The National Weather Service in Mount Holly, N.J., has issued a winter storm warning for the area, to remain in effect through 6 a.m. on Sunday, Dec. 20. A major winter storm will affect the region through Saturday night, with heavy snow and gusty winds. The storm off the North Carolina coast early Saturday morning will continue to intensify as it heads northeast, passing to the east of the middle Atlantic coast on Saturday night.
Snow will fall heavy at times on Saturday, with snowfall rates of 1 to 3 inches per hour possible. Storm total snowfall is expected to be 12 to 20 inches across the area. The highest amounts are expected in parts of southern New Jersey, inland Delaware and northeast Maryland. Along the coast of Delaware, rain is forecast for Saturday morning. The rain will change to snow this afternoon. Snow accumulation on the Delaware coast is forecast to be 4 to 6 inches.
The snow, heavy at times, combined with northeast to north winds of 15 to 25 mph with gusts 30 to 40 mph will produce areas of blowing and drifting snow and near blizzard conditions could occur. Winds along the coast could gust up to 50 mph during the height of the storm and a wind advisory has been issued. The accumulating snow, strong winds and cold temperatures will cause dangerous travel conditions through Saturday night, with greatly reduced visibilities, and travel should be avoided.
A winter storm warning means significant amounts of snow, sleet or ice are expected. Strong winds are anticipated. This will make travel very hazardous or impossible.
A high-surf advisory remains in effect until 6 a.m. Sunday, and a coastal flood warning remains in effect from 8 a.m. to 2 p.m. Saturday. Strong low pressure is forecast to pass off Cape Hatteras on Saturday morning. The low is then expected to pass to the east of Delaware and New Jersey from Saturday night into early Sunday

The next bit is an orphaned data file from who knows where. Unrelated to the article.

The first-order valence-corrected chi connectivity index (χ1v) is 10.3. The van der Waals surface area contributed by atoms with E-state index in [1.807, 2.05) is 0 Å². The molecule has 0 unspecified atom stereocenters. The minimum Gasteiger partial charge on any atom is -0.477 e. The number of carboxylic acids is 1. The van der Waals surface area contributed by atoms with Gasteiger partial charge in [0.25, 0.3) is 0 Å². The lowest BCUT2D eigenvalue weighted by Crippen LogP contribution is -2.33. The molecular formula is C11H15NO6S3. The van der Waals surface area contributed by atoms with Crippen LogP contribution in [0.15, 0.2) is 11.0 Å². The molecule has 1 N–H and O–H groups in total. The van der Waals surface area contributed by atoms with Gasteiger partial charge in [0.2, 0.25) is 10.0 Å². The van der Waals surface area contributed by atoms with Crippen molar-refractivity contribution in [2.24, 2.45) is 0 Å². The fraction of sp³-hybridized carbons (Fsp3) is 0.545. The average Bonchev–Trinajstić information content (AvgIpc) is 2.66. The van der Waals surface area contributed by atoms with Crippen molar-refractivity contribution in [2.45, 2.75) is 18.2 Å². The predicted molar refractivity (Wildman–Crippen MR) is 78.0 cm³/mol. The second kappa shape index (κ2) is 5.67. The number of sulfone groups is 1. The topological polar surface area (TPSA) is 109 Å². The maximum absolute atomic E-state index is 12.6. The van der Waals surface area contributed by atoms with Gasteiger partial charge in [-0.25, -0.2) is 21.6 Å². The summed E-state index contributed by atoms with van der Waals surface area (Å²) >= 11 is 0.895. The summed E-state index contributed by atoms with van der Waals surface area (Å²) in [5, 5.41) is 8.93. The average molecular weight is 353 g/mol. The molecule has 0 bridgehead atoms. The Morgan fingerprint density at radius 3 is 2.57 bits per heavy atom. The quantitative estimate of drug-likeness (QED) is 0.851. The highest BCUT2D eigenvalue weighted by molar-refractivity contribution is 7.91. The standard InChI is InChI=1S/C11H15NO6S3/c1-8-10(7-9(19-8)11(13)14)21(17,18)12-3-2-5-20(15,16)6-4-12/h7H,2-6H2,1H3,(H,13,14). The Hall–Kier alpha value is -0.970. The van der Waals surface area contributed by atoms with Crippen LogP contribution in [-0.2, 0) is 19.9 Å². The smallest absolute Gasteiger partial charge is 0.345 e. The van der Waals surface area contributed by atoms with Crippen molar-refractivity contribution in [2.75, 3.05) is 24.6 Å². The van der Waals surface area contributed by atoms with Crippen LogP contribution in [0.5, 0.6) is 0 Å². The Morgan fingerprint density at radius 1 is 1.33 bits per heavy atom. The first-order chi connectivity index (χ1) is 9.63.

A northeast wind will strengthen and become gusty Saturday and continue into Saturday night. The strong onshore flow will cause tidal departures to increase. Minor tidal flooding is expected around the times of high tide this morning. At Rehoboth Beach, high tide occurs at 9:21 a.m. on Saturday, with a forecast height near 7 feet mllw. High tide on the back bays and along Delaware Bay occurs later than it does on the oceanfront. Widespread roadway flooding and some property flooding is possible in Sussex County on Saturday morning. High surf will cause widespread beach erosion.
Precautionary/preparedness actions: Do not park your vehicle in a location that is prone to tidal flooding. Do not drive through flood waters. The water may be deeper than you think it is.
A wind advisory is in effect until 7 a.m. Sunday. As the winter storm progresses northeast and passes by the Delaware and New Jersey coasts, strong gusty winds can be expected, with winds gusting to around 45 mph. At the peak of the storm Saturday evening, some winds may gusts to 50 mph on the coast. The combination of the strong winds and snowfall will make for near-blizzard conditions.
A wind advisory means that wind gusts of 45 mph are expected. Winds this strong can make driving difficult, especially for high-profile vehicles. Use extra caution.
County emergency officials urge preparation and caution
County Administrator David B. Baker, along with the Sussex County Emergency Operations Center, reminded the citizens and visitors of Sussex County on Friday that they should monitor the winter weather and prepare early for winter storm conditions.